I am not sure what the reasoning was behind the introduction of EuroMillions, the first pan-European lottery, but I have a strong suspicion that it had a lot to do with the amount of money you can win in American lotteries of different kinds. Namely, the larger the number of people that are involved in the lottery, the larger the winnings. And as we all know, larger winnings attract more people and make bigger profits for the companies and national lotteries that organize them.
It is therefore no surprise that the concept of Euro Lottery took shape and it is actually a wonder that this hadn’t happened before. Namely, in 2004, the Camelot Group which organizes the lottery here in the UK got in a deal with the national lotteries of France and Spain and they decided to found something called EuroMillions, something that has been the most attractive prospect for lottery players in the UK for years. The main reason why this is the most attractive prospect for lottery players is that jackpots are simply staggering, especially when you compare them to the jackpots in each individual country.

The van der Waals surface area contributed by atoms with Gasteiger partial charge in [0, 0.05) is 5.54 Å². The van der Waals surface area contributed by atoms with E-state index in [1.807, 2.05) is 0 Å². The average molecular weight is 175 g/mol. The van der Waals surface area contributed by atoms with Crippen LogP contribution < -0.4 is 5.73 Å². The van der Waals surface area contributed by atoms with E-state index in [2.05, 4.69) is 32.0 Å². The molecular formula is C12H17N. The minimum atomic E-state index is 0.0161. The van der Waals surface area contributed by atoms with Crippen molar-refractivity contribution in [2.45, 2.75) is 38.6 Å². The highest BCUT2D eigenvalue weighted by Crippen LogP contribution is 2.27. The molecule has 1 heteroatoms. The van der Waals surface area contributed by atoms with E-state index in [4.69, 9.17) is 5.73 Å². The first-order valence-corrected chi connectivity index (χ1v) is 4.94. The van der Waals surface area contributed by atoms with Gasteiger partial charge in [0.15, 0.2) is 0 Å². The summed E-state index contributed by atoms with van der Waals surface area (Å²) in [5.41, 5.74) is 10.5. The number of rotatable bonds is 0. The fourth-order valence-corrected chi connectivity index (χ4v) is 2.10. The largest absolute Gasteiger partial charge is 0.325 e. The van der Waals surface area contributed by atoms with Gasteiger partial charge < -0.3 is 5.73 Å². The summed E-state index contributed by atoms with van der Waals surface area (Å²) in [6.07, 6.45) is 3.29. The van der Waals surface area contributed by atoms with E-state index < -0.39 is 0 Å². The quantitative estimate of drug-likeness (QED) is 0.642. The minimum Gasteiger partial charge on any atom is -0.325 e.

It all became even more attractive when other countries got involved with their national lotteries. Namely, within a year, several more national lotteries from Europe joined EuroMillions and these were Swiss, Portuguese, Luxembourg, Irish, Belgian and Austrian lotteries. This has lead to even greater jackpots which is the result of more people being involved and buying the tickets.
Over the years, EuroMillions paid some serious jackpots, mostly due to the fact that for the first few years, there was no limitation on the rollovers, which meant that each time the jackpot was not won by anyone, the money rolled over to the next draw. For instance, in 2005, the first winner was announced, an Irish ticket which won more than £77 million which was the biggest prize until the 2009 and the £110 million jackpot that went to a lucky winner in Spain. This was the result of a six-time rollover that lead to such a humongous sum.
When it comes to how the revenue is broken down, at least for the United Kingdom, we get the following numbers. Half a percent is the profit that goes to the Camelot group while 4.5% goes to cover the operating costs. 5% belongs to the retailers in commission. 12% of the money earned foes to the government in Lottery Duty while 28% goes for Good Causes. The remaining 50% of the revenue goes into winnings and that is where the money you can win comes from.
If this sounds interesting to you and you are not the resident of the countries I have listed, you should not despair as there are ways, mostly online, that allow you to participate in the EuroMillions draws with the chance to win big even if you are not the resident of the listed countries.